Hijabi Hot Takes: How to enjoy college as an introvert


Nadine Jallal, Opinion Writer

Growing up, students’ first exposure to college life is through the media, which often depicts the college experience as one full of parties, drugs and alcohol, late nights of fun, unplanned adventures and more. A lot of these depictions can ring true, but that experience is not accurate for all college students, nor is it desirable to all college students.

Entering college knowing nothing about the experience but the crazy stories from the media, an older sibling, a tour guide or any upperclassmen can feel daunting for introverts. 

Everything that is attractive about a college experience, according to the majority, are activities not likely to be desired by introverted students. Even in movies, introverted characters are taken out of their comfort zones and are seen to flourish after entering the social scene, which is not at all accurate to what the real desires of introverts are. For example, movies like “Geek Charming” or “The Perks of Being a Wallflower” showcase introverts being pushed to enter the social scene.

Though not advertised, introverts can have fun in college too. The biggest first step to having fun in college as an introvert is to accept that being introverted is OK and appearing as so is not the end of the world. For example, eating in the dining hall alone can be relaxing if it is not spent worrying about how it looks. Pop some headphones in, listen to music or queue a good show and enjoy the meal. Everyone else is either not paying attention or worrying about how they look eating alone as well.

Setting boundaries and listening to personal needs is the next step to enjoying being an introvert. Having to recharge a social battery and take a step back from others is okay. Having a roommate as an introvert could also pose some challenges with recharging a social battery, but it all boils down to setting boundaries. Being honest with a roommate about needing alone time will help nurture an honest and healthy relationship.

Introverts still need healthy interactions with others, but those interactions can be controlled. Joining clubs and organizations that align with personal interests creates a scheduled amount of time to spend with like-minded people. Furthermore, getting to know classmates could also create structured social interactions during class times that could fulfill the need for human interaction.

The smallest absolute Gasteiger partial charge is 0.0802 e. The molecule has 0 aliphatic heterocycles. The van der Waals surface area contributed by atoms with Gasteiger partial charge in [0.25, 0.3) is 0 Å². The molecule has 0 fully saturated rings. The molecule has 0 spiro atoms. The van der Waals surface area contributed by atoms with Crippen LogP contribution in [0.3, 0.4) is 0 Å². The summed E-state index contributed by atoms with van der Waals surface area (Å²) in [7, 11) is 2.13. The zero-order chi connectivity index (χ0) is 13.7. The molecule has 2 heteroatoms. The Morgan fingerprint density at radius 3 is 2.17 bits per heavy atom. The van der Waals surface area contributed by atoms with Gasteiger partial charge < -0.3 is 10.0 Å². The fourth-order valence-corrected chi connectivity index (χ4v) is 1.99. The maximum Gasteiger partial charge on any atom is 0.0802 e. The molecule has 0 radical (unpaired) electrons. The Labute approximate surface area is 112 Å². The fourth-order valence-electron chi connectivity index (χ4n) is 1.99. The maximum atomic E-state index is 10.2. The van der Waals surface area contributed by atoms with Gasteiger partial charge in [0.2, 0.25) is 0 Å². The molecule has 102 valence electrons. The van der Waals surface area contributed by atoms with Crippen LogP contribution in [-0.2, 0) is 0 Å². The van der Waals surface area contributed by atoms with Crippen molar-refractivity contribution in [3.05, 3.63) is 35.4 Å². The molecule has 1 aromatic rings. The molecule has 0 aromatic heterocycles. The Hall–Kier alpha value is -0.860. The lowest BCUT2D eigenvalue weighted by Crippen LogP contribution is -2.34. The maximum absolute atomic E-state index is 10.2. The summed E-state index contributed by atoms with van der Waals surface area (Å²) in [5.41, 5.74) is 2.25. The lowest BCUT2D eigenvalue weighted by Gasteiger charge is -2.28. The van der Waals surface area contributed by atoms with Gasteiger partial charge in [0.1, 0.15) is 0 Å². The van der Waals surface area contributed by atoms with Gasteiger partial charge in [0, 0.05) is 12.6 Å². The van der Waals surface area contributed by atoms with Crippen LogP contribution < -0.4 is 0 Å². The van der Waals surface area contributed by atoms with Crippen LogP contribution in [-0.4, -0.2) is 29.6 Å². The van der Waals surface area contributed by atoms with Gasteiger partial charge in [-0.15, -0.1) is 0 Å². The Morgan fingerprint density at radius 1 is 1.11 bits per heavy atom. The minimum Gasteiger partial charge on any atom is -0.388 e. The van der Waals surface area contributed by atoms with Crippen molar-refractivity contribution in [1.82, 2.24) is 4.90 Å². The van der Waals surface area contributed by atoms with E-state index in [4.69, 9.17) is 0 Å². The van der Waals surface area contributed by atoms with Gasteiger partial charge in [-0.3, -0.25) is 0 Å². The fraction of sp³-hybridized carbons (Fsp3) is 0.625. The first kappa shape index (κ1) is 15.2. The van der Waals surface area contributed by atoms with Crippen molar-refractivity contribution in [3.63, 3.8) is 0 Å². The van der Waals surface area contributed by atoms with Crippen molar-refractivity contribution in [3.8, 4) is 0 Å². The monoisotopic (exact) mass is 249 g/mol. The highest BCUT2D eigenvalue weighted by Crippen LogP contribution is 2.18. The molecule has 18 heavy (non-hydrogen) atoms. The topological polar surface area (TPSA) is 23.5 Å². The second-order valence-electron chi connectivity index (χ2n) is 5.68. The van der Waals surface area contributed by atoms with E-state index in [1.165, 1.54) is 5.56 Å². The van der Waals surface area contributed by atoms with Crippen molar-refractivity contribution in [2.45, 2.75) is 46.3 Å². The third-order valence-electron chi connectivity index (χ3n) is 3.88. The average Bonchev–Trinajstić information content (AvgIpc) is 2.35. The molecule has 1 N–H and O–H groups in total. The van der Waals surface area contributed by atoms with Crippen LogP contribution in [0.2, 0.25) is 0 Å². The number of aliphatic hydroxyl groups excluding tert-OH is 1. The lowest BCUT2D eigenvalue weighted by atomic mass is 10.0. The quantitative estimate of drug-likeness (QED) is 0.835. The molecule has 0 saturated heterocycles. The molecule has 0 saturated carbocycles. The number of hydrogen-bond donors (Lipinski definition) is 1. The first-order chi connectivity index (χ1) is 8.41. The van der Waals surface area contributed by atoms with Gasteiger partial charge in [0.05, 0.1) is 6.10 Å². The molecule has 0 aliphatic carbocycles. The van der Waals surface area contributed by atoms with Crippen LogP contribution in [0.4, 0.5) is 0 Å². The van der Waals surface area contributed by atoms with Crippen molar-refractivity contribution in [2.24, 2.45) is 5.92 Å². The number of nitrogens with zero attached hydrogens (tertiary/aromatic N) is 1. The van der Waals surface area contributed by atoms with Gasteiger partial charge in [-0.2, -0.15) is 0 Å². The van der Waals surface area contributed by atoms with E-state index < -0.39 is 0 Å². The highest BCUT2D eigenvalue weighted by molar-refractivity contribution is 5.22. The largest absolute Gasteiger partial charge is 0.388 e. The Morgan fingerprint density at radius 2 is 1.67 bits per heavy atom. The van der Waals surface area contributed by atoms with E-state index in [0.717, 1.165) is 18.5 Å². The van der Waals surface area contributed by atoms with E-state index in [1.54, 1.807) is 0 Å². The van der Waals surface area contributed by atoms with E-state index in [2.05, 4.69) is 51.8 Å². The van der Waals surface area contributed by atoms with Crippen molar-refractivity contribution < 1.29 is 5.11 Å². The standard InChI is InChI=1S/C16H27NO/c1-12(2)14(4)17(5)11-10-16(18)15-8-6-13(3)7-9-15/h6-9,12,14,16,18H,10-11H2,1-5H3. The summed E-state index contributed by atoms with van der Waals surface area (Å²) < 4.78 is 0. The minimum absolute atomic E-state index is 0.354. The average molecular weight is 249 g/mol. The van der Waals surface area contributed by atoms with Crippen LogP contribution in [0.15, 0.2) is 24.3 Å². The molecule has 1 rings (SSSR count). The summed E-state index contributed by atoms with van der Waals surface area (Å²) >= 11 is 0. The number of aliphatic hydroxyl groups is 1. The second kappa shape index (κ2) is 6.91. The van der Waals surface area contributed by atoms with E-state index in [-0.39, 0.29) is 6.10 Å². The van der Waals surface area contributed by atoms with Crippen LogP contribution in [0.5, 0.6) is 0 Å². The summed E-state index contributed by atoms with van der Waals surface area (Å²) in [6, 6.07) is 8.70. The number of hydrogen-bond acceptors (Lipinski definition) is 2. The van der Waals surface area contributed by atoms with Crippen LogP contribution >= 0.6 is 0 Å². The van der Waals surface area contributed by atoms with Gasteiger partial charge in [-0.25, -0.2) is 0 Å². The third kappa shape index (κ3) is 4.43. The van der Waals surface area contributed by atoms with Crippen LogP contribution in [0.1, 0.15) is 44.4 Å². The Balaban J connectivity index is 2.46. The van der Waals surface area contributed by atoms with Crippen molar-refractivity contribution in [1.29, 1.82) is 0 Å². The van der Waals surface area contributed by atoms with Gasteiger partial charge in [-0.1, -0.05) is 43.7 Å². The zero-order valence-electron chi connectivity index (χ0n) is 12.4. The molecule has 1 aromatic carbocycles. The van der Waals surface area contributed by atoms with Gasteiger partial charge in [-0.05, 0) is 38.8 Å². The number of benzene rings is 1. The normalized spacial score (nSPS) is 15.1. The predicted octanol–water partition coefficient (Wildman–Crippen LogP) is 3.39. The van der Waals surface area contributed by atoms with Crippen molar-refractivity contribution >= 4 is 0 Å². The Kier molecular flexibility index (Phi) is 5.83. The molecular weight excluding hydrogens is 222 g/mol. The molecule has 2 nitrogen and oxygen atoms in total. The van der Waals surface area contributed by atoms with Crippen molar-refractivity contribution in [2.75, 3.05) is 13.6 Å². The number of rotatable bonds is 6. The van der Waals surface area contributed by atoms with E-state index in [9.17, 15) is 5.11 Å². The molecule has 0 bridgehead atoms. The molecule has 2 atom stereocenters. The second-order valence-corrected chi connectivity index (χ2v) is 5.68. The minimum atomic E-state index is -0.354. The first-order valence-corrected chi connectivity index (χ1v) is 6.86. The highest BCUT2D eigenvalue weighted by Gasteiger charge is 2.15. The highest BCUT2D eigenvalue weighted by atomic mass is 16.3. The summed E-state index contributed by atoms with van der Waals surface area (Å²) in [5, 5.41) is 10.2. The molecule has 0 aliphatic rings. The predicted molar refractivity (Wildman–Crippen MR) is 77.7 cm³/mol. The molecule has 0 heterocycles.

Introversion is a spectrum and what one introvert may find daunting, another could find exciting. For example, being friends with an extrovert could seem like a lot of work, but for some, it could be just what they need to step out of their comfort zones every once in a while. Being an introvert should not prohibit one from participating in some extroverted activities, such as going to a party. What is important to note, however, is that going to a party is not a commitment to be bound by. Attend a party as long as it is fun, and leave when it is not. Any activity becomes more enjoyable if the end of it can be dictated by one’s level of enjoyment. Introverts should not feel guilty for spending less time at a party or leaving early.

If an introvert is apprehensive of the uncertainty of some social activities, they could opt to attend events put on by the university. Not only does it feel safer, but it is more structured and often planned way ahead. For example, APPS puts on countless events throughout the year that cater to many different groups and are often well-planned, structured and fun.

If introverts focus on catering to their own interests and comfort levels, they are bound to meet like-minded people. Obtaining a few close friends throughout one’s college experience can create many instances of relaxed social interactions. Having a Saturday night in with a couple of friends, watching a movie or just studying in each other’s presence can be the most enjoyable aspects of an introvert’s social life in college. There is a lot to enjoy about college as an introvert. College and the experiences that come with it are dependent on personal choices, and not always catered toward extroverts.